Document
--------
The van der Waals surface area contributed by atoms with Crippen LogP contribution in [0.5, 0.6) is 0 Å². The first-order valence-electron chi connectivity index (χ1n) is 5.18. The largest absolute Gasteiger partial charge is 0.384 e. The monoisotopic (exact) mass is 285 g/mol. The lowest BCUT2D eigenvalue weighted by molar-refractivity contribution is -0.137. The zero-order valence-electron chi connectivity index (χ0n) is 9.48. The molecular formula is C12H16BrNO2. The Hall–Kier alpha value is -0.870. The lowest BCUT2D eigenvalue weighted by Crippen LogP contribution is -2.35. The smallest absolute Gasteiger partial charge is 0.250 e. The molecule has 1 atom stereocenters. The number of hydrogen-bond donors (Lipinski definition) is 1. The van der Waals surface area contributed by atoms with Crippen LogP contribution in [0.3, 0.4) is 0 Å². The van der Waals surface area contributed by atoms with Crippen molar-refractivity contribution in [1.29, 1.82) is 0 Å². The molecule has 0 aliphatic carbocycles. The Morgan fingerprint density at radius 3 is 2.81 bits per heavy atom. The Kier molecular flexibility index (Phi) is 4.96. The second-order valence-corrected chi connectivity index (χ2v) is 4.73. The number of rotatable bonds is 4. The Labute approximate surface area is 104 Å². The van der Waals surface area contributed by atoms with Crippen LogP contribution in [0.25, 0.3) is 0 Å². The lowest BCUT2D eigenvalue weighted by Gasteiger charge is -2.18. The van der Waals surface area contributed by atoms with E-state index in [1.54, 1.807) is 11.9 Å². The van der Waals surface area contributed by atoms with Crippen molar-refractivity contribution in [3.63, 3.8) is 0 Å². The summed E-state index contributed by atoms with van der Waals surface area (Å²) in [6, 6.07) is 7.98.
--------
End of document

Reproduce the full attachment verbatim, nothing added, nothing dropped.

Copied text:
The van der Waals surface area contributed by atoms with Crippen LogP contribution in [0.5, 0.6) is 0 Å². The first-order valence-electron chi connectivity index (χ1n) is 5.18. The largest absolute Gasteiger partial charge is 0.384 e. The monoisotopic (exact) mass is 285 g/mol. The lowest BCUT2D eigenvalue weighted by molar-refractivity contribution is -0.137. The zero-order valence-electron chi connectivity index (χ0n) is 9.48. The molecular formula is C12H16BrNO2. The Hall–Kier alpha value is -0.870. The lowest BCUT2D eigenvalue weighted by Crippen LogP contribution is -2.35. The smallest absolute Gasteiger partial charge is 0.250 e. The molecule has 1 atom stereocenters. The number of hydrogen-bond donors (Lipinski definition) is 1. The van der Waals surface area contributed by atoms with Crippen LogP contribution in [0.3, 0.4) is 0 Å². The van der Waals surface area contributed by atoms with Crippen molar-refractivity contribution in [1.29, 1.82) is 0 Å². The molecule has 0 aliphatic carbocycles. The Morgan fingerprint density at radius 3 is 2.81 bits per heavy atom. The Kier molecular flexibility index (Phi) is 4.96. The second-order valence-corrected chi connectivity index (χ2v) is 4.73. The number of rotatable bonds is 4. The Labute approximate surface area is 104 Å². The van der Waals surface area contributed by atoms with Crippen LogP contribution in [0.25, 0.3) is 0 Å². The lowest BCUT2D eigenvalue weighted by Gasteiger charge is -2.18. The van der Waals surface area contributed by atoms with E-state index in [1.54, 1.807) is 11.9 Å². The van der Waals surface area contributed by atoms with Crippen molar-refractivity contribution in [3.63, 3.8) is 0 Å². The summed E-state index contributed by atoms with van der Waals surface area (Å²) in [6, 6.07) is 7.98.